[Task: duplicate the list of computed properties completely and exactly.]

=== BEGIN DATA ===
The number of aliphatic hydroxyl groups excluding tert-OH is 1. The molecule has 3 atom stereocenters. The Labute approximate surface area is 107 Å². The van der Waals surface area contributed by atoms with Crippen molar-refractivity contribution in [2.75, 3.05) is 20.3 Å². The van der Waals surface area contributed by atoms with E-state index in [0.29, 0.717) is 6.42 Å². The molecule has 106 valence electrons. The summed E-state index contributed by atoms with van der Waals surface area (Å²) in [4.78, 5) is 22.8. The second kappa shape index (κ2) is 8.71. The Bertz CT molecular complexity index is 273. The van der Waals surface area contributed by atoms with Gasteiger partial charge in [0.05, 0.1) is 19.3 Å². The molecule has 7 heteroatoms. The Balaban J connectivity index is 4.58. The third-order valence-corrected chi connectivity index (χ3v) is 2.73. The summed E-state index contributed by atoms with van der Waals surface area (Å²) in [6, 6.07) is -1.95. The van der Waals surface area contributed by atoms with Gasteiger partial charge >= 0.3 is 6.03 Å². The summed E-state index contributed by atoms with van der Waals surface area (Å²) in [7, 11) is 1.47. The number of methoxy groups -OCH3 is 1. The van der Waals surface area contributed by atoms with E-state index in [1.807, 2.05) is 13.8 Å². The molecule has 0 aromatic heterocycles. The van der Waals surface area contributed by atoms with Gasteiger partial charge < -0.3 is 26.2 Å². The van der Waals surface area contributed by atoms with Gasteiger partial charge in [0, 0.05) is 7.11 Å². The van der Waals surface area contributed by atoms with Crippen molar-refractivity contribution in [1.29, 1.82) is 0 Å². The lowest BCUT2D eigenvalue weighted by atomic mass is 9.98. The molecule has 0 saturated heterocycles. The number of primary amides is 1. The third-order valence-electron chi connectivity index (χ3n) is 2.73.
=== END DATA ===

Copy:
The number of aliphatic hydroxyl groups excluding tert-OH is 1. The molecule has 3 atom stereocenters. The Labute approximate surface area is 107 Å². The van der Waals surface area contributed by atoms with Crippen molar-refractivity contribution in [2.75, 3.05) is 20.3 Å². The van der Waals surface area contributed by atoms with E-state index in [0.29, 0.717) is 6.42 Å². The molecule has 106 valence electrons. The summed E-state index contributed by atoms with van der Waals surface area (Å²) in [4.78, 5) is 22.8. The second kappa shape index (κ2) is 8.71. The Bertz CT molecular complexity index is 273. The van der Waals surface area contributed by atoms with Gasteiger partial charge in [0.05, 0.1) is 19.3 Å². The molecule has 7 heteroatoms. The Balaban J connectivity index is 4.58. The third-order valence-corrected chi connectivity index (χ3v) is 2.73. The summed E-state index contributed by atoms with van der Waals surface area (Å²) in [6, 6.07) is -1.95. The van der Waals surface area contributed by atoms with Gasteiger partial charge >= 0.3 is 6.03 Å². The summed E-state index contributed by atoms with van der Waals surface area (Å²) in [7, 11) is 1.47. The number of methoxy groups -OCH3 is 1. The van der Waals surface area contributed by atoms with E-state index in [1.807, 2.05) is 13.8 Å². The molecule has 0 aromatic heterocycles. The van der Waals surface area contributed by atoms with Gasteiger partial charge < -0.3 is 26.2 Å². The van der Waals surface area contributed by atoms with Gasteiger partial charge in [0, 0.05) is 7.11 Å². The van der Waals surface area contributed by atoms with Crippen molar-refractivity contribution in [1.29, 1.82) is 0 Å². The lowest BCUT2D eigenvalue weighted by atomic mass is 9.98. The molecule has 0 saturated heterocycles. The number of primary amides is 1. The third-order valence-electron chi connectivity index (χ3n) is 2.73.